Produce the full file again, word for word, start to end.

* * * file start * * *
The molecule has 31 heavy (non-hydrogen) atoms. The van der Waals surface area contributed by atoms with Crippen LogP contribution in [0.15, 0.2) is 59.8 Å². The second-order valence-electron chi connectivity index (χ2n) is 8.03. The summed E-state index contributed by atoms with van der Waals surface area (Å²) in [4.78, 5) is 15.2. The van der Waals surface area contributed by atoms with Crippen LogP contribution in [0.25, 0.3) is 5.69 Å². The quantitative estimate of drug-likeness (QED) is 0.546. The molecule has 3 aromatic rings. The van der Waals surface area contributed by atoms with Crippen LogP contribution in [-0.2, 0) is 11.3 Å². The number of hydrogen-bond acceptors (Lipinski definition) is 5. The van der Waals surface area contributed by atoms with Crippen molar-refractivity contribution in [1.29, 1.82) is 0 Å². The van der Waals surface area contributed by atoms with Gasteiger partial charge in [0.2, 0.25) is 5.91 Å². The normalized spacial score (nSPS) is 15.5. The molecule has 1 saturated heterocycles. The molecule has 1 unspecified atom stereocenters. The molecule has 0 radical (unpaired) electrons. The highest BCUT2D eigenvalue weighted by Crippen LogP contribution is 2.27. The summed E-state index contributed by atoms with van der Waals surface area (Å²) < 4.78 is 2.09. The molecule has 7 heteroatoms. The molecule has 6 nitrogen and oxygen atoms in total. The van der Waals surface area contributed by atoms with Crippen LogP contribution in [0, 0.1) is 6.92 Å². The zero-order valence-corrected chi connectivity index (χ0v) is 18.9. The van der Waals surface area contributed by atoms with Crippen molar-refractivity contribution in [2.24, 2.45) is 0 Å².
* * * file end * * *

The molecule has 31 heavy (non-hydrogen) atoms. The van der Waals surface area contributed by atoms with Crippen LogP contribution in [0.15, 0.2) is 59.8 Å². The second-order valence-electron chi connectivity index (χ2n) is 8.03. The summed E-state index contributed by atoms with van der Waals surface area (Å²) in [4.78, 5) is 15.2. The van der Waals surface area contributed by atoms with Crippen LogP contribution in [0.25, 0.3) is 5.69 Å². The quantitative estimate of drug-likeness (QED) is 0.546. The molecule has 3 aromatic rings. The van der Waals surface area contributed by atoms with Crippen LogP contribution in [-0.2, 0) is 11.3 Å². The number of hydrogen-bond acceptors (Lipinski definition) is 5. The van der Waals surface area contributed by atoms with Crippen molar-refractivity contribution in [1.29, 1.82) is 0 Å². The van der Waals surface area contributed by atoms with Gasteiger partial charge in [0.2, 0.25) is 5.91 Å². The normalized spacial score (nSPS) is 15.5. The molecule has 1 saturated heterocycles. The molecule has 1 unspecified atom stereocenters. The molecule has 0 radical (unpaired) electrons. The highest BCUT2D eigenvalue weighted by Crippen LogP contribution is 2.27. The summed E-state index contributed by atoms with van der Waals surface area (Å²) < 4.78 is 2.09. The molecule has 7 heteroatoms. The molecule has 6 nitrogen and oxygen atoms in total. The van der Waals surface area contributed by atoms with Crippen LogP contribution in [0, 0.1) is 6.92 Å². The zero-order valence-corrected chi connectivity index (χ0v) is 18.9. The van der Waals surface area contributed by atoms with Crippen molar-refractivity contribution in [2.24, 2.45) is 0 Å².